Hypertension detection, treatment or control.
We define hypertension detection as the presence of a reported diagnosis of hypertension by a healthcare professional; hypertension treatment as the use of at least one antihypertensive drug in diagnosed hypertensives; and hypertension control as the presence of blood pressure below a target threshold such as 140/90 mmHg in treated hypertensives.
Adherence to anti-hypertensive medication.
Data extraction, (selection and coding)
Two reviewers will independently extract data from included studies using standardised forms. We developed forms for extracting data on study characteristics and results for both quantitative and qualitative studies. These forms will be piloted by the reviewers on two randomly selected included studies and edited based on feedback received.
Risk of bias (quality) assessment
Quality appraisal of quantitative studies:
We will assess the quality of the included quantitative studies as recommended by GRADE (Grading of Recommendations, Assessment, Development, and Evaluation). GRADE is a systematic approach of rating quality of evidence on five specific domains:
1) Study limitations, 2) Inconsistency of results, 3) Indirectness of the evidence, 4) Imprecision, and 5) Publication bias.
Quality appraisal of qualitative studies;
Qualitative studies will be evaluated using an adapted version of a checklist used in a previous series of mixed methods systematic reviews incorporating both quantitative and qualitative studies (Rees et al., 2001, Harden et al., 2001).
Strategy for data synthesis
Qualitative and quantitative studies results will be presented separately.
Where possible we will report dichotomous outcomes as relative risks (RR) and continuous data as mean differences (MD) (with 95% confidence intervals). Data will also be presented with an indication of whether the intervention had a positive effect (+), a negative effect (-), or no statistically significant effect (0).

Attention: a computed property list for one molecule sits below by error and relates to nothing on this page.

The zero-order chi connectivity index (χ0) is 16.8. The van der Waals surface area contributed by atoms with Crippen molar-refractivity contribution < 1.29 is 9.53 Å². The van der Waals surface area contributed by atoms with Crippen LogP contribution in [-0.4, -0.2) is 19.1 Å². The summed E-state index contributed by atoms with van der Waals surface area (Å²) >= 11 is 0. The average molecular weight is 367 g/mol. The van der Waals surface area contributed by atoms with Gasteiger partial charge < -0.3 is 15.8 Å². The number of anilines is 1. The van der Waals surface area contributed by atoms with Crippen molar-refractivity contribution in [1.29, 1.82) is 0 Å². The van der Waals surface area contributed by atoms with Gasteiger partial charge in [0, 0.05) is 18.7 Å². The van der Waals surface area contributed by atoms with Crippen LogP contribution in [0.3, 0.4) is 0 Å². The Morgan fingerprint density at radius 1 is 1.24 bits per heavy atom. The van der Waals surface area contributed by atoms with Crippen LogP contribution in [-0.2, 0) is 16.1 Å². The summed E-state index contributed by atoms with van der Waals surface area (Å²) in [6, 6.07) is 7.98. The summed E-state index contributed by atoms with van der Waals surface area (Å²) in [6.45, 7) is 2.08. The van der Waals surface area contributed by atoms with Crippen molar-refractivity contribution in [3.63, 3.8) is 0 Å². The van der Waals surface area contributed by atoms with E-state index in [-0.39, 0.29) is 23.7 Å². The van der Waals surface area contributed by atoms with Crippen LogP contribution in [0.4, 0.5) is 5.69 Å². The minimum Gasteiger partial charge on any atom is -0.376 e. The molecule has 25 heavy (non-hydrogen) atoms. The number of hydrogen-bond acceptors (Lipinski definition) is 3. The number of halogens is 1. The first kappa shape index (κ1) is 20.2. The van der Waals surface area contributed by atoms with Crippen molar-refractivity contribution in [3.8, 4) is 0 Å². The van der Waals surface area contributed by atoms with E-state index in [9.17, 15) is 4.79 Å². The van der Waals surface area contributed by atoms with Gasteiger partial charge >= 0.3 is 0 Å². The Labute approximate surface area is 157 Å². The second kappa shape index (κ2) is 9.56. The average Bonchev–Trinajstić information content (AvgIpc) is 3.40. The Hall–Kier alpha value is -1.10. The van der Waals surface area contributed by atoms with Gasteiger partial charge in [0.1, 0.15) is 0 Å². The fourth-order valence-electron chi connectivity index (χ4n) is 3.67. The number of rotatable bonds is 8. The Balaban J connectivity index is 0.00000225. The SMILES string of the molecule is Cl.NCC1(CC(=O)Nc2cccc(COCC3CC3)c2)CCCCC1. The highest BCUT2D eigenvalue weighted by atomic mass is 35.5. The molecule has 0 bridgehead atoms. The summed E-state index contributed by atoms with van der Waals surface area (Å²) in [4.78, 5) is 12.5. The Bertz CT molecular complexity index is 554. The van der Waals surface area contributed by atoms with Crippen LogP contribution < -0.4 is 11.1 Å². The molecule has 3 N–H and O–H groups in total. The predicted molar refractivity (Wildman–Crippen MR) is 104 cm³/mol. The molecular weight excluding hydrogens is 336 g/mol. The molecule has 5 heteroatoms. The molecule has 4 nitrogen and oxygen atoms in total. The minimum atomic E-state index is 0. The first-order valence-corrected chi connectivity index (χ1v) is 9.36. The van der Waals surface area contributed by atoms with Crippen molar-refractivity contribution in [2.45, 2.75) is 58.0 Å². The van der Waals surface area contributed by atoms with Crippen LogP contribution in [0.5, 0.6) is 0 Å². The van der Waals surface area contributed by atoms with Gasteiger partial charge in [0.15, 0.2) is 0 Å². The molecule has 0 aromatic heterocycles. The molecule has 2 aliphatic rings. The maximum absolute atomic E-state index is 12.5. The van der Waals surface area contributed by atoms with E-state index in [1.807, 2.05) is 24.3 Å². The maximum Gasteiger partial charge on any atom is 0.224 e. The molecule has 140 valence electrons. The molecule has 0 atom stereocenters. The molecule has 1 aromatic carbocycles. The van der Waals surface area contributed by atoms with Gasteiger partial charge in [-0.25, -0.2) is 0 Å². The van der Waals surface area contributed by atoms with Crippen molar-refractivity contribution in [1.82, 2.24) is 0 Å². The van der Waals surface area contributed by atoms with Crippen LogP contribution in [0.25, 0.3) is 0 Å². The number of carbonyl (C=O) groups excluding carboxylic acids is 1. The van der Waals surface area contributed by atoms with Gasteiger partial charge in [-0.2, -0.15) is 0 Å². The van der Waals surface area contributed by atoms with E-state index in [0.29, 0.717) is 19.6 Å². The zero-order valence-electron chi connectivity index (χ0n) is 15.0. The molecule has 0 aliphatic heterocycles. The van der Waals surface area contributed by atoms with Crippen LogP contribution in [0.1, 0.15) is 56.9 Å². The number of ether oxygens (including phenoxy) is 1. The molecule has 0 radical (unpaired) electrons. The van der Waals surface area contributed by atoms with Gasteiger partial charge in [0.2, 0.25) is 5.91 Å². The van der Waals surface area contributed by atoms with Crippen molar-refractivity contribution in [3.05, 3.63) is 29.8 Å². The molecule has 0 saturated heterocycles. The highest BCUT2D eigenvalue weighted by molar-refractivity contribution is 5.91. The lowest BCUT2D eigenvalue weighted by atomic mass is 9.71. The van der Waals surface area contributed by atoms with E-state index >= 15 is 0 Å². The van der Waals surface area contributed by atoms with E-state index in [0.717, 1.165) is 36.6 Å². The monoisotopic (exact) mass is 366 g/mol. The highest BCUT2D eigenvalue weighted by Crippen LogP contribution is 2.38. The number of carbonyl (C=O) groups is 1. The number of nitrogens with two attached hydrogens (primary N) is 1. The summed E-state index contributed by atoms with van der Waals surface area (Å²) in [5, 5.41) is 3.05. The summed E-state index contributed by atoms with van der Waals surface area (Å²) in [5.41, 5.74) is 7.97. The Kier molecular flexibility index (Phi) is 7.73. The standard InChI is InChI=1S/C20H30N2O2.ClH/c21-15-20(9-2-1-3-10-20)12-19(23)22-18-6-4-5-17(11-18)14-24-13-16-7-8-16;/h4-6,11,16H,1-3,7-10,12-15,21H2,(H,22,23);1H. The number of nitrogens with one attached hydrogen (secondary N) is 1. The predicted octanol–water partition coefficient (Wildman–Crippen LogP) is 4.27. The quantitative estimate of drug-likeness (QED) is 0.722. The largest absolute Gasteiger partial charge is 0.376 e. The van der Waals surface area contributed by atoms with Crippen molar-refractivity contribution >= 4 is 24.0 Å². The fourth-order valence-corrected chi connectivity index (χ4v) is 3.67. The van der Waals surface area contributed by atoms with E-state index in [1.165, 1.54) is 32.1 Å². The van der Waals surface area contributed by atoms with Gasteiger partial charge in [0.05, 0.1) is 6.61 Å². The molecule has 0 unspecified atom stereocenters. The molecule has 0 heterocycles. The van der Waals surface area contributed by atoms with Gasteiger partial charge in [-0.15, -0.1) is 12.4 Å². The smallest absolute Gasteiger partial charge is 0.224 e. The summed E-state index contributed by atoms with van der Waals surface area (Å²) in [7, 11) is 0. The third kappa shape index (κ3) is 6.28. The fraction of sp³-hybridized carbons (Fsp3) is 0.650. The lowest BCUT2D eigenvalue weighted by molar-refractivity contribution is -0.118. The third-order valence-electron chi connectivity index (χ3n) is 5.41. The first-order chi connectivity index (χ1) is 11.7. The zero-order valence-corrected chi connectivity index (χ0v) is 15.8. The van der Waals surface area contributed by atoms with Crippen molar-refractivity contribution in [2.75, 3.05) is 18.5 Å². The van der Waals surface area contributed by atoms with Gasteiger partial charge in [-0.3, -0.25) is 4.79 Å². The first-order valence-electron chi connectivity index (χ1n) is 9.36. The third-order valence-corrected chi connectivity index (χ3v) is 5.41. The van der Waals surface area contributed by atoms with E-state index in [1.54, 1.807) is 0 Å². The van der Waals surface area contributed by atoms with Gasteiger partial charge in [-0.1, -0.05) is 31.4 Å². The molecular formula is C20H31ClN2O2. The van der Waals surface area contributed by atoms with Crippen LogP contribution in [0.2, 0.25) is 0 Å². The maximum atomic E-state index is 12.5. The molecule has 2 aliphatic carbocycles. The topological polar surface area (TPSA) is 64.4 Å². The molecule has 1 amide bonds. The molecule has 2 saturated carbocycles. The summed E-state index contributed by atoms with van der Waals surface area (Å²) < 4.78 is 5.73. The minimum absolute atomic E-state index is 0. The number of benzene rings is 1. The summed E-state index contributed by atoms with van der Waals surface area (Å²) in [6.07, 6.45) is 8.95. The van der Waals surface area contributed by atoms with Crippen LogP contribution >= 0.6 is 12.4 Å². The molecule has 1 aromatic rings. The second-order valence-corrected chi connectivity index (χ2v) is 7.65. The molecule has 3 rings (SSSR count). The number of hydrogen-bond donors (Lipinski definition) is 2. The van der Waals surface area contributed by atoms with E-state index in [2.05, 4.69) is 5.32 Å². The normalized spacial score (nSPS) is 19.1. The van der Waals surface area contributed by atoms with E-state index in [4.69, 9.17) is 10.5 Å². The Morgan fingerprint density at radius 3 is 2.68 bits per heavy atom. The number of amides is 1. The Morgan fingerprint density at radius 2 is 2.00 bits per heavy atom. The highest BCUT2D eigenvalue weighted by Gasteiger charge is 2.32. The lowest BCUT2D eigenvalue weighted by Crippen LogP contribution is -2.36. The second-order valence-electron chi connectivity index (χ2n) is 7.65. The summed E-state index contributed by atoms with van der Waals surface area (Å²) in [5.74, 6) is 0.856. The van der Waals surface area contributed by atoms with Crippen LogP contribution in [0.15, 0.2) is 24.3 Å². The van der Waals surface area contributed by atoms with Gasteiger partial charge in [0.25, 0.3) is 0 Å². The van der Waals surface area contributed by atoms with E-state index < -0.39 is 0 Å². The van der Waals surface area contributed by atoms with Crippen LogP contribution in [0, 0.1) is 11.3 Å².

Studies will be coded within the proposed health systems conceptual framework (see context). Due to expected substantial heterogeneity in study design, exposures, participants and outcomes, and the nature of this systematic review question we do not plan to pool studies in a meta-analysis but instead present a configurative synthesis of the findings. Organizing the findings into the framework will be conducted independently by two reviewers and disagreement will be discussed. Although it is expected that all findings identified in the literature will fit into one of the domains proposed by our proposed framework if new dimensions are identified they will be added and the conceptual framework refined and updated accordingly. The frequency of studies reporting the assessment of each domain will be presented. This research mapping will inform gaps in the current literature and will help to identify areas that require further investigation.
If data allows we plan to conduct subgroup analyses according to geographical regions, national income, and study setting (urban versus rural).
Analysis of subgroups or subsets
If data allow, we plan to conduct subgroup analyses according to geographical regions, national income, and study setting (urban versus rural).
We plan to submit the review for publication in a peer reviewed journal.
Contact details for further information
London School of Hygiene and Tropical Medicine
15-17 Tavistock Place
London WC1H 9SH
Organisational affiliation of the review
London School of Hygiene and Tropical Medicine
Dr Will Maimaris, London School of Hygiene and Tropical Medicine Dr Pablo Perel, London School of Hygiene and Tropical Medicine Dr Helena Legido-Quigley, London School of Hygiene and Tropical Medicine Dr Dina Balabanova, London School of Hygiene and Tropical Medicine Professor Martin McKee, London School of Hygiene and Tropical Medicine
Anticipated or actual start date
14 August 2012
Anticipated completion date
31 December 2012
Conflicts of interest
Subject index terms status
Subject indexing assigned by CRD
Subject index terms
Antihypertensive Agents; Blood Pressure Determination; Health Services Accessibility; Humans; Hypertension
Date of registration in PROSPERO
04 September 2012
Date of publication of this revision
04 September 2012
Stage of review at time of this submission
Piloting of the study selection process
Formal screening of search results against eligibility criteria
Risk of bias (quality) assessment
PROSPERO This information has been provided by the named contact for this review. CRD has accepted this information in good faith and registered the review in PROSPERO. CRD bears no responsibility or liability for the content of this registration record, any associated files or external websites.